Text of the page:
- Develop a naming convention across all of your files. That way, you can gather information about your file without even having to open it up. You can base your names off of aspects such as:
- The year/month/date that the photograph was made
- The camera you used to take the photograph
- The photographer that made the image
- Lightroom gives you the opportunity to alter and add metadata directly into your files. Use it to your advantage. Add whatever information you can to your image while it’s fresh in your mind. Incorporate tags describing the subject and style of the image for so that you can easily sift through your catalog later.
- Quickly cull through your images before diving into a big editing session. If there’s something obviously wrong with your photo (i.e. incorrect exposure, it’s not in focus), flag it and remove it from your batch. Do not waste your time on shots that you’re never going to use.
2. Don’t be Afraid to Outsource
Lightroom is capable of pulling off a lot. However, just because it can do something doesn’t always mean that it’s the best tool for the job at hand. It may seem like common sense, but if you’re struggling to accomplish something in Lightroom that would take half the time in another program, don’t be afraid to switch out to get your image exactly the way you want it in as little time possible.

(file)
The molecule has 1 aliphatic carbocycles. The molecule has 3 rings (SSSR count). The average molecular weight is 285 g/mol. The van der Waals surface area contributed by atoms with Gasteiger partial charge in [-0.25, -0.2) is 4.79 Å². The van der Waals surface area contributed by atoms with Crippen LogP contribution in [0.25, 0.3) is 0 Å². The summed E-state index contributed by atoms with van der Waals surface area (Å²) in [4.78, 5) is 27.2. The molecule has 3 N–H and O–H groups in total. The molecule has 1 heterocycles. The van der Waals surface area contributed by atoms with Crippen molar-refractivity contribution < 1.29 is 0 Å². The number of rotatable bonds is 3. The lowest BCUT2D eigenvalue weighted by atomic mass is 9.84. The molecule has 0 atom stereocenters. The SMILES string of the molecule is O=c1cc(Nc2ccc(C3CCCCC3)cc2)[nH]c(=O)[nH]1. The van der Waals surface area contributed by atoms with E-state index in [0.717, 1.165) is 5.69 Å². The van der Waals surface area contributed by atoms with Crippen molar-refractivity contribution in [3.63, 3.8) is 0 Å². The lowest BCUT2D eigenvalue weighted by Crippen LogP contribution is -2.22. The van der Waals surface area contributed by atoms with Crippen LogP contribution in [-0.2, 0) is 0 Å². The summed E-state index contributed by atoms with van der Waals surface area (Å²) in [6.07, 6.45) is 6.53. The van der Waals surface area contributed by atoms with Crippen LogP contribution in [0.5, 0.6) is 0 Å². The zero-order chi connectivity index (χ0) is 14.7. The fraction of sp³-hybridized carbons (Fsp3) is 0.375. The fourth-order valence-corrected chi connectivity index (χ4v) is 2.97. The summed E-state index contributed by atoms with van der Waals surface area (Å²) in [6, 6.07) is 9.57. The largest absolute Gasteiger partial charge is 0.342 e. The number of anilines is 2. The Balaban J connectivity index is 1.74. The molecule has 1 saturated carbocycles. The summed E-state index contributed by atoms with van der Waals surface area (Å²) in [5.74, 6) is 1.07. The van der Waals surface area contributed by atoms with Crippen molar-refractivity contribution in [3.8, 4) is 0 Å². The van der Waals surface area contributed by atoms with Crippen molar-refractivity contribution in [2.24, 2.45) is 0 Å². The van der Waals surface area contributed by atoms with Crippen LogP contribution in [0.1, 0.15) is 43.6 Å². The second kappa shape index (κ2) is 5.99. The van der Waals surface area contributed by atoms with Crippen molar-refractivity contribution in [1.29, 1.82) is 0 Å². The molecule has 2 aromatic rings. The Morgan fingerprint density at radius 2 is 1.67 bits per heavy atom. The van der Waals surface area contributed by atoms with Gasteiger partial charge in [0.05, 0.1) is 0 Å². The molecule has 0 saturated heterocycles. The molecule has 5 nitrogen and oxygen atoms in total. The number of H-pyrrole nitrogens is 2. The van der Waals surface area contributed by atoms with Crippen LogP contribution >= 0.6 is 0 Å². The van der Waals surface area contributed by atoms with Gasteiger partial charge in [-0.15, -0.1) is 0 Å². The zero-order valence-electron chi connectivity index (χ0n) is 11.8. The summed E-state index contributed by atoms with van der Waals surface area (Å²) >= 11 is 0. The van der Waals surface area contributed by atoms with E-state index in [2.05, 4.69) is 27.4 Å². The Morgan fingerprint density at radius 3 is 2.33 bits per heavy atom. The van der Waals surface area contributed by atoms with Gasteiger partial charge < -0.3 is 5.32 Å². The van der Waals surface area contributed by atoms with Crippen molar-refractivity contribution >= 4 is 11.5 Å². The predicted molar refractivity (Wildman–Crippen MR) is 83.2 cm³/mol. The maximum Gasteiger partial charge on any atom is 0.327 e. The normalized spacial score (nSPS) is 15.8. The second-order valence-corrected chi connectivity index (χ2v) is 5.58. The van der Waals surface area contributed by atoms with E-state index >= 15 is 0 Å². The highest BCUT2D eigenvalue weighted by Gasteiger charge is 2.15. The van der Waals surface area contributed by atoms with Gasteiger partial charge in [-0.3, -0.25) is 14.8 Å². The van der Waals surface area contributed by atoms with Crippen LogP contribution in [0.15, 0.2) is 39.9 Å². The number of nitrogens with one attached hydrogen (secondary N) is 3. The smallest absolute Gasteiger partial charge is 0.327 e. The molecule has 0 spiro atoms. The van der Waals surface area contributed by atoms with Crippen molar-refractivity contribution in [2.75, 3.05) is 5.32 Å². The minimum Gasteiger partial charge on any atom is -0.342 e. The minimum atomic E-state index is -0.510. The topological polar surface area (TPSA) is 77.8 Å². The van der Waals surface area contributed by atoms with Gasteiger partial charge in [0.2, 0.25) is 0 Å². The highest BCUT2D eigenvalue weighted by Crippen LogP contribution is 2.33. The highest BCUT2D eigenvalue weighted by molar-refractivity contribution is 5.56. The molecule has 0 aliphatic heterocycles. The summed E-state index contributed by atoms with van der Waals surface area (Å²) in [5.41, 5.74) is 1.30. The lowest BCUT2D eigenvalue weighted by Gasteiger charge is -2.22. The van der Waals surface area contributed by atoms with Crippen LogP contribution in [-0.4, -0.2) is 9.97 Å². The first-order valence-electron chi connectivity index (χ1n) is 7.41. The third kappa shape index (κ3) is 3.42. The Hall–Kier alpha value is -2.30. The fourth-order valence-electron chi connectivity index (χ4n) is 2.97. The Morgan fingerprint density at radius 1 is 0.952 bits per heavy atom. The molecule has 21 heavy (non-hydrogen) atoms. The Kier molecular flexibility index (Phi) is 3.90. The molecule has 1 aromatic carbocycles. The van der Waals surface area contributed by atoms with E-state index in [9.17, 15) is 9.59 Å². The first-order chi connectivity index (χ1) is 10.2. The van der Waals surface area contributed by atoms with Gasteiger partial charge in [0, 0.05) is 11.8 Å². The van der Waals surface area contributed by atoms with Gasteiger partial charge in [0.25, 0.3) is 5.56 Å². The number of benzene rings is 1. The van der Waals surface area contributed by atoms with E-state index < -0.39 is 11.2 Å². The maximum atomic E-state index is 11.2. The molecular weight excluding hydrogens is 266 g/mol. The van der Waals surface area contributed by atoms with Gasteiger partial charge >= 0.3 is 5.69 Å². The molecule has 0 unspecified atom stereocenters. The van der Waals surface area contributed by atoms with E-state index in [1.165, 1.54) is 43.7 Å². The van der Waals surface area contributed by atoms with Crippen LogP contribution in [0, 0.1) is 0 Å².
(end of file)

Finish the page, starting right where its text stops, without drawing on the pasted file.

For instance, over the past several years Lightroom has put a lot of its local, fine-tuned editing tools. Nevertheless, the program doesn’t have the intricate masking or brush options that Photoshop some seamlessly incorporates into its interface. Despite the improvements, Lightroom is still quite clumsy compared to its older brother on that particular front.
In this scenario, it’s important to recognize the software’s strengths and weaknesses. Rather than trying to accomplish all of your edits in Lightroom, a more effective strategy might involve syncing some baseline edits to a batch of images, then outsourcing the strongest shots into a program like Photoshop for some additional fine-tuning.
3. Streamline Your Edits
This may seem obvious, but when a shortcut presents itself, take advantage of it. Although Lightroom can be intimidating at first, there are countless ways in which it can speed up your edits.